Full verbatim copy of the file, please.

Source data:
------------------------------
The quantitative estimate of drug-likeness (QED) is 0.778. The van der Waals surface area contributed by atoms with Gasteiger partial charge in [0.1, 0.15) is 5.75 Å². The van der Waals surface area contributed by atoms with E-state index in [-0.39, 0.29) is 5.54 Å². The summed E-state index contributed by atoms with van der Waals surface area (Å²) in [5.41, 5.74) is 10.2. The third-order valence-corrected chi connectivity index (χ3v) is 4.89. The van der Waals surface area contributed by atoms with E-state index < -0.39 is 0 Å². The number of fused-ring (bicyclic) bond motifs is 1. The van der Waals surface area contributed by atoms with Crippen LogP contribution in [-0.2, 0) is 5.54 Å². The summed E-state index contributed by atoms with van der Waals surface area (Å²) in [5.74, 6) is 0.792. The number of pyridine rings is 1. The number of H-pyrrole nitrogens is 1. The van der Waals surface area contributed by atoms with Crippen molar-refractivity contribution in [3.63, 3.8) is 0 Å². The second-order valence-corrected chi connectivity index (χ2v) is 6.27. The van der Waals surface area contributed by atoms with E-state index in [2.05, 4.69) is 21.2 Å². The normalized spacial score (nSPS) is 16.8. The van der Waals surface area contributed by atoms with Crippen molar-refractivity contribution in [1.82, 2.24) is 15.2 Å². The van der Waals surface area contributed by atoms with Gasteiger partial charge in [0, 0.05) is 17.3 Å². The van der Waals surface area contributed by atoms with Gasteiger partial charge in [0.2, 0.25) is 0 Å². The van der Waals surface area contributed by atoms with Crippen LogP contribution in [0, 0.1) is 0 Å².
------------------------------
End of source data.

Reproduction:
The quantitative estimate of drug-likeness (QED) is 0.778. The van der Waals surface area contributed by atoms with Gasteiger partial charge in [0.1, 0.15) is 5.75 Å². The van der Waals surface area contributed by atoms with E-state index in [-0.39, 0.29) is 5.54 Å². The summed E-state index contributed by atoms with van der Waals surface area (Å²) in [5.41, 5.74) is 10.2. The third-order valence-corrected chi connectivity index (χ3v) is 4.89. The van der Waals surface area contributed by atoms with E-state index < -0.39 is 0 Å². The number of fused-ring (bicyclic) bond motifs is 1. The van der Waals surface area contributed by atoms with Crippen LogP contribution in [-0.2, 0) is 5.54 Å². The summed E-state index contributed by atoms with van der Waals surface area (Å²) in [5.74, 6) is 0.792. The number of pyridine rings is 1. The number of H-pyrrole nitrogens is 1. The van der Waals surface area contributed by atoms with Crippen molar-refractivity contribution in [3.63, 3.8) is 0 Å². The second-order valence-corrected chi connectivity index (χ2v) is 6.27. The van der Waals surface area contributed by atoms with E-state index in [2.05, 4.69) is 21.2 Å². The normalized spacial score (nSPS) is 16.8. The van der Waals surface area contributed by atoms with Crippen molar-refractivity contribution in [1.82, 2.24) is 15.2 Å². The van der Waals surface area contributed by atoms with Gasteiger partial charge in [0, 0.05) is 17.3 Å². The van der Waals surface area contributed by atoms with Gasteiger partial charge in [0.2, 0.25) is 0 Å². The van der Waals surface area contributed by atoms with Crippen LogP contribution in [0, 0.1) is 0 Å².